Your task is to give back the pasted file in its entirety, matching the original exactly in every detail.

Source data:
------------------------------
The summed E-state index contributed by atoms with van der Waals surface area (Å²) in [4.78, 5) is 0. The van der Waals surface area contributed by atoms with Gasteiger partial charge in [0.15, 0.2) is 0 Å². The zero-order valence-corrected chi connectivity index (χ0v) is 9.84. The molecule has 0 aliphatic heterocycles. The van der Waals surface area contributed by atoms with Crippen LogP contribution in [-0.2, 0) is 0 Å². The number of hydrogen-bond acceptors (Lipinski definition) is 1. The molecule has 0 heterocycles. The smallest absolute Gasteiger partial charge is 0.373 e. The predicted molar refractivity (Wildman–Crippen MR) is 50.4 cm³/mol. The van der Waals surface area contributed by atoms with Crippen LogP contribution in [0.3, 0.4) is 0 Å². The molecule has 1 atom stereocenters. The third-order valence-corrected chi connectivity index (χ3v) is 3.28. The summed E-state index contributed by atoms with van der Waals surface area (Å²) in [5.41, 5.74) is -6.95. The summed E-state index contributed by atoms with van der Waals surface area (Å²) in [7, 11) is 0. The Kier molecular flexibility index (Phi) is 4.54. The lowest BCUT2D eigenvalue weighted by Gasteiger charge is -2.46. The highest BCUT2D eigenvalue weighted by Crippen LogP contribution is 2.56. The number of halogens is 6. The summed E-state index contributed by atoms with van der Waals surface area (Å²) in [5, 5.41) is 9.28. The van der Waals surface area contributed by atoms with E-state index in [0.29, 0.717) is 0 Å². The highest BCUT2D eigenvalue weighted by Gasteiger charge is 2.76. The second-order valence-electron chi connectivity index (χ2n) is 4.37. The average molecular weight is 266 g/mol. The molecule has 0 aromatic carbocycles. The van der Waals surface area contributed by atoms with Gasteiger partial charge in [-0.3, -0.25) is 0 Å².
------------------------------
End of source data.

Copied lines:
The summed E-state index contributed by atoms with van der Waals surface area (Å²) in [4.78, 5) is 0. The van der Waals surface area contributed by atoms with Gasteiger partial charge in [0.15, 0.2) is 0 Å². The zero-order valence-corrected chi connectivity index (χ0v) is 9.84. The molecule has 0 aliphatic heterocycles. The van der Waals surface area contributed by atoms with Crippen LogP contribution in [-0.2, 0) is 0 Å². The number of hydrogen-bond acceptors (Lipinski definition) is 1. The molecule has 0 heterocycles. The smallest absolute Gasteiger partial charge is 0.373 e. The predicted molar refractivity (Wildman–Crippen MR) is 50.4 cm³/mol. The van der Waals surface area contributed by atoms with Crippen LogP contribution in [0.3, 0.4) is 0 Å². The molecule has 1 atom stereocenters. The third-order valence-corrected chi connectivity index (χ3v) is 3.28. The summed E-state index contributed by atoms with van der Waals surface area (Å²) in [5.41, 5.74) is -6.95. The summed E-state index contributed by atoms with van der Waals surface area (Å²) in [7, 11) is 0. The Kier molecular flexibility index (Phi) is 4.54. The lowest BCUT2D eigenvalue weighted by Gasteiger charge is -2.46. The highest BCUT2D eigenvalue weighted by Crippen LogP contribution is 2.56. The number of halogens is 6. The summed E-state index contributed by atoms with van der Waals surface area (Å²) in [5, 5.41) is 9.28. The van der Waals surface area contributed by atoms with E-state index in [0.29, 0.717) is 0 Å². The highest BCUT2D eigenvalue weighted by Gasteiger charge is 2.76. The second-order valence-electron chi connectivity index (χ2n) is 4.37. The average molecular weight is 266 g/mol. The molecule has 0 aromatic carbocycles. The van der Waals surface area contributed by atoms with Gasteiger partial charge in [-0.3, -0.25) is 0 Å².